The main characters in Lust For a Vampire are Richard Lestrange and Mircalla, with Janet Playfair, constantly flitting around in the background because she’s in love with Richard and also hopes he might be able to help her discover why some of the girls have vanished. Unfortunately for Janet, Lestrange only has eyes for Mircalla and he has a pretty good idea what has happened to the girls so, in an effort to protect his love, he tries to talk Janet out of spilling the beans to the authorities about what has been going on at the school. Richard might love Mircalla, but it’s a love that’s doomed from the start. Not only do they come from different backgrounds, the young lady has some rather nasty eating habits as well.
Lust For A Vampire was made in 1971. Things were tamer in those days, so the viewer is spared the sight of too much nastiness. Blood is shown, but not the wounds that pump it. When the countess slits the young maiden’s throat, for instance, the camera does not show the cutting, just the draining.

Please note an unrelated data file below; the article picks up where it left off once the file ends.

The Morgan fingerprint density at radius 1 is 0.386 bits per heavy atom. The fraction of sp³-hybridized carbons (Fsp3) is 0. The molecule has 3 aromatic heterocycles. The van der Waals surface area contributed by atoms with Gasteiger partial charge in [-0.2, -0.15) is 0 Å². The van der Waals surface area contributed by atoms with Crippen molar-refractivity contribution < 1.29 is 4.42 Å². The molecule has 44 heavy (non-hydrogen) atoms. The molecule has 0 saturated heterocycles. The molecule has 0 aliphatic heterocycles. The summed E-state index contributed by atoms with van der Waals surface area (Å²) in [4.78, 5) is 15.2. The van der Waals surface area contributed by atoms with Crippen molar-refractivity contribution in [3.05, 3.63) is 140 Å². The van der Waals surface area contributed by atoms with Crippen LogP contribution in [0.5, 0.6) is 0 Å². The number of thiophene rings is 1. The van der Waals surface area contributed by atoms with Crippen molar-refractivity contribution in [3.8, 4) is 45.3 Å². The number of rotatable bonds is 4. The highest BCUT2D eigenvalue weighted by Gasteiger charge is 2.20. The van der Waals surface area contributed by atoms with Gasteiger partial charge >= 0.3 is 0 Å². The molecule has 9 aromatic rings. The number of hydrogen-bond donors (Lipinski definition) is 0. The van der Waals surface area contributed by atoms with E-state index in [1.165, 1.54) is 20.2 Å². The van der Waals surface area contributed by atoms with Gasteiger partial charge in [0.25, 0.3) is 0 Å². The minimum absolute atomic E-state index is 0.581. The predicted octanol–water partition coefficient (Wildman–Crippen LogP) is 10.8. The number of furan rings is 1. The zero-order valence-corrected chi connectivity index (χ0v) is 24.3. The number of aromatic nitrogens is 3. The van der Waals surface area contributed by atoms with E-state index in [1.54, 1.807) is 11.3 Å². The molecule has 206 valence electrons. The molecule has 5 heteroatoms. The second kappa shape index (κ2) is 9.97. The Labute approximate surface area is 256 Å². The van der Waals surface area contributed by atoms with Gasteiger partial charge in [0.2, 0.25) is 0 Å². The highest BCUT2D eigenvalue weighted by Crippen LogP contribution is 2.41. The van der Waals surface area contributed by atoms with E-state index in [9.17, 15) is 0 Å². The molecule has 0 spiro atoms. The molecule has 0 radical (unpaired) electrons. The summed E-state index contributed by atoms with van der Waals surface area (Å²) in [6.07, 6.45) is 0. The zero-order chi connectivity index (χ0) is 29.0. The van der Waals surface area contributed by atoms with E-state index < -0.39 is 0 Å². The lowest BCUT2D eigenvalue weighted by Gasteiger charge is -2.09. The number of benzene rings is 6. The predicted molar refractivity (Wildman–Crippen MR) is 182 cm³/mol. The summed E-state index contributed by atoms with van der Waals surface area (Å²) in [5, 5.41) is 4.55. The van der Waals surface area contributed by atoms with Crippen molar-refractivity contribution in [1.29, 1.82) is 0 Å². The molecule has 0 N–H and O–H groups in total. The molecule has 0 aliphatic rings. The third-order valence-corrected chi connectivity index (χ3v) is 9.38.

In a way, Lust For A Vampire is just as much a love story as it is a horror movie because that strange Richard Lestrange really does lose his heart to the un-dead girl of his dreams. The story is pretty weak though, and Lust For A Vampire is not nearly as good as The Vampire Lovers. I also noticed Harvey Hall, who played the manservant Renton in The Vampire Lovers, shows up in this movie as well. This time as Inspector Heinrich. I recognized him straight away and it made me wonder if there was such a shortage of actors Hammer was forced to use a known face from one movie, as a totally unrelated character in the sequel.
In a similar manner, Peter Cushing, who played General von Spielsdorf in the first movie returns in the final movie in the trilogy, Twins of Evil. Not as the general this time, but as Gustav Weil. So, again, a known face from one movie turns up as an unrelated character. That seems a bit daft, but it’s not the sort of thing to spoil my enjoyment of the movies too much. It just annoys me a little. There is nothing staggeringly unique about Lust for a Vampire, but I have seen plenty of Hollywood’s more recent efforts that are a lot worse than this old Hammer Horror. It’s not brilliant, but it is okay. It has a certain charm.